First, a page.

While Kerala has become a clear leader on trans issues in India, its police have a bit of catching up to do.
There have been multiple reports of alleged police brutality in recent weeks against trans people in the state.
Kerala was celebrated internationally for making history when Kochi Metro created a quota system for hiring trans workers. The state also held the country’s first trans beauty pageant and athletic competition.
But some of those Metro workers were part of a group of 15 trans women Kochi Police detained on suspicion of theft.
On Wednesday night around 10.30pm a trans woman had her bag allegedly snatched by a young man, according to the Deccan Chronicle. When it happened a number of other trans people in vicinity ran to her defence.
When police arrived they took the boy’s word that he had been pick pocketed by the trans women.
Police detained the women and released nine of them on Thursday morning.
Some of the women alleged one of the police officers beat them while in custody and did not allow them to use the restroom.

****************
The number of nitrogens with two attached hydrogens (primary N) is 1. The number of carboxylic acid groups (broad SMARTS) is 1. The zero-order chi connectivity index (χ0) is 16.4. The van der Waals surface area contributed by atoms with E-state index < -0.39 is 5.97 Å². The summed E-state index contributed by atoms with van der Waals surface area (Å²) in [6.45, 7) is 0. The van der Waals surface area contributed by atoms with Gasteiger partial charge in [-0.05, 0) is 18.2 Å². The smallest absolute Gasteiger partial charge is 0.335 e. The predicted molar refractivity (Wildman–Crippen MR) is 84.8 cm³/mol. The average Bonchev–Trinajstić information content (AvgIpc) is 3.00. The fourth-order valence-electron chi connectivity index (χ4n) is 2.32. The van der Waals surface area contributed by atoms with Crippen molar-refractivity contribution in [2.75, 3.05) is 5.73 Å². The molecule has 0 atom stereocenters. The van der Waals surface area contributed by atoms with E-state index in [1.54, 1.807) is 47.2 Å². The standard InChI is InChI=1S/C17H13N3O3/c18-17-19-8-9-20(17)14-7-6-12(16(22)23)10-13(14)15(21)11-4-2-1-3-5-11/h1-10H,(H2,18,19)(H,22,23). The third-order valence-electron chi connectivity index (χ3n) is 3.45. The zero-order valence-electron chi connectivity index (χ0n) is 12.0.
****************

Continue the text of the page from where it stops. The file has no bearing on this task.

They said the police officer has a history of violence against trans people, according to South Live. The officer once allegedly threw a water balloon with a stone in it at a trans woman. She ended up in hospital after the attack.
A series of unfortunate events
The incident comes just days after a group of trans women said police assaulted them when they tried to file a complaint.
The police did not believe their complaint about a lobby group. When the women refused to disperse they were allegedly attacked.
‘They approached the cops to complain against a north Indian lobby which assaulted them earlier in the day,’ Sheethal Shyam, secretary, Sexual Minority Forum (SMF) told the Deccan Chronicle.
‘However, they were manhandled by the police team. Later another group of 11 members of the community reached the north police station to raise the complaint. However, cops beat them up.’
‘Two transsexuals [sic], Poorna and Ayisha, were seriously injured in the police action and admitted to the Ernakulam General Hospital.’
But police denied any wrongdoing and they were simply there to keep an eye on the women.
‘The team was stationed there to monitor the movement of TGs [transgenders] in view of the wide-spread complaints of prostitution and robbery,’ said Kochi’s Deputy Commissioner of Police, Arul R.B. Krishna.
‘A few minutes later, they turned up, hurled abuses without provocation and even prevented the officials physically from getting off their vehicle.’